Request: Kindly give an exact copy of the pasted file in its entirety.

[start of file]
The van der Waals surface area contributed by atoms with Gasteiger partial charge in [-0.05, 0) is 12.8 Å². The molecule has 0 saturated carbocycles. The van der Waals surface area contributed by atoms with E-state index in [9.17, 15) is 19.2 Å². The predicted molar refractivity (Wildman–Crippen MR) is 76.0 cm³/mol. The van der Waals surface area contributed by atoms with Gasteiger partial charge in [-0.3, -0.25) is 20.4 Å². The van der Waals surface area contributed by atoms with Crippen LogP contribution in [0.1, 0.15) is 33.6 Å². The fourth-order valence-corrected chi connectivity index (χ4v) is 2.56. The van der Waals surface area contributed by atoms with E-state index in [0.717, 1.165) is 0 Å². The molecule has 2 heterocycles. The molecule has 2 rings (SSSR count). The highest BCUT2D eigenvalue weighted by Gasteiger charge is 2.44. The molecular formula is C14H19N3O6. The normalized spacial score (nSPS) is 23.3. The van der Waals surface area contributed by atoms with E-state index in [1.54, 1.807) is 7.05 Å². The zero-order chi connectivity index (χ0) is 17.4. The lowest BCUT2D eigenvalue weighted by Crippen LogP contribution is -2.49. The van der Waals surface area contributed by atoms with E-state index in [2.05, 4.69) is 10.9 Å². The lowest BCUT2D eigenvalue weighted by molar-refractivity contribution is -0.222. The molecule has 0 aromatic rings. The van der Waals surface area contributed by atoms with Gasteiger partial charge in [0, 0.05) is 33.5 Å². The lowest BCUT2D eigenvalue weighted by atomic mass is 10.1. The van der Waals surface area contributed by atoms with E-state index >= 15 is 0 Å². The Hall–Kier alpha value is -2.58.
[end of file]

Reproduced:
The van der Waals surface area contributed by atoms with Gasteiger partial charge in [-0.05, 0) is 12.8 Å². The molecule has 0 saturated carbocycles. The van der Waals surface area contributed by atoms with E-state index in [9.17, 15) is 19.2 Å². The predicted molar refractivity (Wildman–Crippen MR) is 76.0 cm³/mol. The van der Waals surface area contributed by atoms with Gasteiger partial charge in [-0.3, -0.25) is 20.4 Å². The van der Waals surface area contributed by atoms with Crippen LogP contribution in [0.1, 0.15) is 33.6 Å². The fourth-order valence-corrected chi connectivity index (χ4v) is 2.56. The van der Waals surface area contributed by atoms with E-state index in [0.717, 1.165) is 0 Å². The molecule has 2 heterocycles. The molecule has 2 rings (SSSR count). The highest BCUT2D eigenvalue weighted by Gasteiger charge is 2.44. The molecular formula is C14H19N3O6. The normalized spacial score (nSPS) is 23.3. The van der Waals surface area contributed by atoms with E-state index in [1.54, 1.807) is 7.05 Å². The zero-order chi connectivity index (χ0) is 17.4. The lowest BCUT2D eigenvalue weighted by Crippen LogP contribution is -2.49. The van der Waals surface area contributed by atoms with E-state index in [2.05, 4.69) is 10.9 Å². The lowest BCUT2D eigenvalue weighted by molar-refractivity contribution is -0.222. The molecule has 0 aromatic rings. The van der Waals surface area contributed by atoms with Gasteiger partial charge in [0, 0.05) is 33.5 Å². The lowest BCUT2D eigenvalue weighted by atomic mass is 10.1. The van der Waals surface area contributed by atoms with E-state index >= 15 is 0 Å². The Hall–Kier alpha value is -2.58.